By IT-Lex Intern Eric Everson (LinkedIn)
In today’s Big Data environment, data collection is a common thread throughout mobile app development. It is however the collection of personal data that landed Path, the social networking app developer, in hot water with the U.S. Federal Trade Commission.
Under a civil penalty settlement, Path agreed to pay $800,000 resulting from data collection practices that allegedly violated the U.S. Children’s Online Privacy Protection Act (COPPA) by collecting personal information from approximately 3000 children under the age of 13 without first getting their parents’ consent. Additionally, the settlement requires Path to establish a comprehensive privacy program and to obtain independent privacy assessments every other year for the next twenty years.
As millions of mobile users are turning to their smartphones and tablets for apps, this settlement provides a wake-up call to developers regarding the sensitive data they are collecting and its intersection with the law. The Path social networking app allows users to establish journals where they can store and share photos, entries, their location, and the music playlist they are listening to. Users of Path can share this information with their network of up to 150 friends.
In its complaint, the FTC charged that the Path user interface (an iOS app) was misleading and provided users no meaningful choice about the collection of their personal information. With its app, Path automatically collected and stored personal information from the users’ mobile device address book even if the user had not selected the “find friends from your contacts” option. The end result established a database containing personal information data from approximately 3000 children under the age of 13.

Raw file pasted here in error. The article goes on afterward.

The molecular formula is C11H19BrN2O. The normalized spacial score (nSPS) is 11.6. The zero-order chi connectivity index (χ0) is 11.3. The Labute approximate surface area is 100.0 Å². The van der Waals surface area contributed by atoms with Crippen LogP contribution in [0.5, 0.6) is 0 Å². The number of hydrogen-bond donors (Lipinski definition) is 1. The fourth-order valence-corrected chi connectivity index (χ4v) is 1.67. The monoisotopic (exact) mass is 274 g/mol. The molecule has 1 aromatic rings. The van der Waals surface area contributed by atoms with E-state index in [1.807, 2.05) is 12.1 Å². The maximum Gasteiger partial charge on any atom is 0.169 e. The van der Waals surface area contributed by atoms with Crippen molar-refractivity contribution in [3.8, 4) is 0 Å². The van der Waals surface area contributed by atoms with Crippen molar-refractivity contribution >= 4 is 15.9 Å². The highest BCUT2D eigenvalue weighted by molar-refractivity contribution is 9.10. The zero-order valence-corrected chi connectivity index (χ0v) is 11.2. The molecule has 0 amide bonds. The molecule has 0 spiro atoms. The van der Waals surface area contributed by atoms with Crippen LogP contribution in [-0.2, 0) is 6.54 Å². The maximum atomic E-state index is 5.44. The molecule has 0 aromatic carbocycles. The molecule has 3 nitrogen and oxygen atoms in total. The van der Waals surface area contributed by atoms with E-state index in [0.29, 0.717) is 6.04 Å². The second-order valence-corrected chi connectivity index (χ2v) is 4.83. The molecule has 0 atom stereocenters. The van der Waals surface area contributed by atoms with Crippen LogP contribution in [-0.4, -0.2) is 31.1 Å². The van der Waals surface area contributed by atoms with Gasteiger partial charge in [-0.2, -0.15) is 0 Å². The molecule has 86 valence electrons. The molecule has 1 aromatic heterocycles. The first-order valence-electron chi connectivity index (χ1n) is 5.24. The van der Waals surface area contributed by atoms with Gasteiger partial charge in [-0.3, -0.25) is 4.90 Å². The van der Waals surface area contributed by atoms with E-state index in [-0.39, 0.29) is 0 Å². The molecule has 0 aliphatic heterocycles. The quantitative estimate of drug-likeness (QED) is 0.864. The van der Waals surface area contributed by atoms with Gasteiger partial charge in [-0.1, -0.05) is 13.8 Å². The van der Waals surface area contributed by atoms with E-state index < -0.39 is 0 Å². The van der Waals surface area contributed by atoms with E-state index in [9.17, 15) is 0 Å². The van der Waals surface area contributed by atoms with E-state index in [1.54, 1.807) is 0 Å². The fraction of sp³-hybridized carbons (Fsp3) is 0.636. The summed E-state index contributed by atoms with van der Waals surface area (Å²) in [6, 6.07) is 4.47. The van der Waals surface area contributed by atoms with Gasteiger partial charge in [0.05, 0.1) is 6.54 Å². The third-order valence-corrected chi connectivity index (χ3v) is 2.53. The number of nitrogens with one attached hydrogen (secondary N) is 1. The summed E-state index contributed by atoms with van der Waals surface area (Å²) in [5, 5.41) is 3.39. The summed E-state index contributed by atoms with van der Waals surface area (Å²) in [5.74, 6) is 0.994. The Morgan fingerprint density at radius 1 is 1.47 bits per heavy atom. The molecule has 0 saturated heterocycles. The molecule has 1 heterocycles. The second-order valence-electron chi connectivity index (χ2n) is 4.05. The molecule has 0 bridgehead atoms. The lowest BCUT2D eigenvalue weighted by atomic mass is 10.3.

It is unclear from the settlement whether Path identified the vulnerability of collecting such COPPA protected information prior to the FTC investigation. This settlement marks the importance for Privacy Law Risk Assessments conducted by technology attorneys. Privacy Law Risk Assessments provide a survey of the privacy law frameworks that mobile app developers and website developers may encounter and can be tailored by state, nation, or globally. These assessments should be considered a critical component of the digital risk strategy of any business that has a website or mobile app. Here, the failure of Path to conduct such an assessment presented the young company with a million dollar misstep that they will have to monitor closely for the next 20 years.
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